[General] About the MVC pattern

Juhani Ränkimies juhani at juranki.com
Thu Dec 18 12:59:52 CET 2008

Thank you for the information, it is useful.

My project has a model that is a graph of objects, where changing one
object may propagate changes to other objects in the graph. Some
attributes are computed. There is a need to connect and disconnect
Views to different objects of the graph, depending on which portions
of the model the user wants to view and manipulate.

Currently I'm subclassing Model. I tried to use Records as the Model,
but quickly ran into problems with subclassing the Record. A Record
object is usually instantiated with Record.newPlainInstance(spec) or
Record.newDOMInstance(spec), which, if I understand correctly,
generate a new class with properties, getters and setters, according
to the information in spec, and then create an instance of the new

Wouldn't it be easy to add something like Record.newPlainClass(spec)?
(at least if the default values for the properties are ignored)
It could then be used like this:

Record.newPlainClass(spec).subclass('MyModelClass', ...);

where MyModelClass could define functionality around the generated
getters and setters.


On Thu, Dec 18, 2008 at 8:52 AM, Krzysztof Palacz
<Krzysztof.Palacz at sun.com> wrote:
> Hi Junani,
>        the current codebase is indeed confusing in this area, mostly because
> it contains two different architectures for MVC, the new one and the old
> one, preserved for compatibility (since not all the code has been ported to
> the new architecture).
>        In both the new and the old architecture, in principle every object
> can act as a Model. Objects not specifically designed to be models can act
> as models, as long some of their methods are designated as model variable
> getters and setters. Those model variables may or may not correspond to
> actual JavaScript properties, i.e., they may be computed. The
> View.connectModel() method specifies which  concrete JavaScript methods of
> the model object act as getters and setters of the View's abstract model
> (*).
>        But since any object can be a model, there's no universal mechanism
> for the model to notify views that a model value has changed. To address
> this need, the old mechanism provides the Model class, which keeps track of
> the views it's connected to (its dependents), and notifies them when its
> variable values change. The new mechanism doesn't use Model any more, and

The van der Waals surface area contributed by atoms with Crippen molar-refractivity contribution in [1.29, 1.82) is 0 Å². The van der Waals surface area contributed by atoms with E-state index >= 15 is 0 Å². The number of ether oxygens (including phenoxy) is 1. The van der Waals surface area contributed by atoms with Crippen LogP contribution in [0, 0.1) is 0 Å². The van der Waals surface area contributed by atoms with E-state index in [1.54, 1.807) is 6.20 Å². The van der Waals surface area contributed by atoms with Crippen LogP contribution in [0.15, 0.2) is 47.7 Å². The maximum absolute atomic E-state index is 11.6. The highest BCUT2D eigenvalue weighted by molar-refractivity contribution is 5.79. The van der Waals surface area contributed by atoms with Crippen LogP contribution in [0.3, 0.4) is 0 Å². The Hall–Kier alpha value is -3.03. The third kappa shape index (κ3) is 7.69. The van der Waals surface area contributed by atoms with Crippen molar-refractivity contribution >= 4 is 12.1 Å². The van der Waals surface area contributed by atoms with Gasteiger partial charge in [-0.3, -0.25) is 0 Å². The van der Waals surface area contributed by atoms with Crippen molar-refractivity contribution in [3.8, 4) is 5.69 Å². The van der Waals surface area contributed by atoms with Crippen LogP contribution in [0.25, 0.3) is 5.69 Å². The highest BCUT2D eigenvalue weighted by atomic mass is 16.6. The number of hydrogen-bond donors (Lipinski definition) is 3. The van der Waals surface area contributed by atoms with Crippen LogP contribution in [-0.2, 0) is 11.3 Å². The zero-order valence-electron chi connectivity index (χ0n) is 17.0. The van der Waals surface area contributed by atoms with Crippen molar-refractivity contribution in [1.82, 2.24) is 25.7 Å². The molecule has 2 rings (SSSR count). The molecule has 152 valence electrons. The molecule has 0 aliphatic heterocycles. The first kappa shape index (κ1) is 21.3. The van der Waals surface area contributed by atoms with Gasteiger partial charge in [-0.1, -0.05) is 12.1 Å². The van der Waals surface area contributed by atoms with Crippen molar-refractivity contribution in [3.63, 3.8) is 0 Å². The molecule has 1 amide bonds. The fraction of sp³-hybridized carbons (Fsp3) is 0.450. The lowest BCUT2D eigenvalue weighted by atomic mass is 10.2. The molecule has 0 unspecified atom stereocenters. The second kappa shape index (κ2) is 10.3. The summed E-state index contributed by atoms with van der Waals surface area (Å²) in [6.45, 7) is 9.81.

> instead relies on the Record class, which itself doesn't know anything about
> MVC, but it knows how to notify observers when its property values change.
> Thus Record is a convenient Model, but not every Model has to be a Record
> (Records could also be used independently of the MVC pattern). On the other
> hand, Records currently do not support computed variables, and so for every
> getter/setter pair there is a JavaScript property defined in the Record
> instance.
>        In terms of specific examples, NetRequest typically uses a model that
> is not a Record, since it only writes to the model and is typically not
> interested in receiving updates when model values change. The WeatherWidget,
> on the other hand, uses a Record for its model, because its views are
> interested in receiving notifications when model variables change.
>        I hope this is useful, if not, please keep asking. As far as the
> stability of the implementation, well, I think there's room to simplify and
> generalize the new MVC architecture, although it's already used quite
> extensively by Fabrik and other parts of the system. Ideally the old MVC
> architecture would be phased out and pruned from the codebase, but it hasn't
> happened yet.
>        Krzysztof
> (*) I try to use the words 'formal' and 'actual' in this context, in analogy
> to function invocation terminology: every View has its own notion of what
> its model is, and uses formal model variable names, much like a function
> body uses formal argument names. When the Model is connected to the View,
> the model's variables are in a way similar to actual arguments of a function
> invocation. The Model-View hookup provides a mapping between View's model
> variables (formals) and the getters and setters of the Model (actuals), much
> like a function invocation creates a mapping between formal and actual
> arguments.
> On Dec 14, 2008, at 4:28 AM, Juhani R?nkimies wrote:
>> Hi,
>> I'm trying to grasp the MVC pattern in LK. There seems to be
>> alternative approaches for constructing the model. at least
>> subclassing the Model class and using Records.
>> I'd appreciate if someone could explain the motivations of the
>> different approaches. I'd be also very interested in your assessment
>> of the stability of the current implementation, and of course possible
>> future plans.
>> After some experiments and reading the code, I've got the impression
>> that the Records approach is suitable when the model is a simple data
>> model and you can use the Record's getter/setter magic. And when the
>> model is more complex and should contain some logic, you should
>> subclass Model. Please comment weather this is to the point or not.
>> BR,
>> Juhani R?nkimies
>> _______________________________________________
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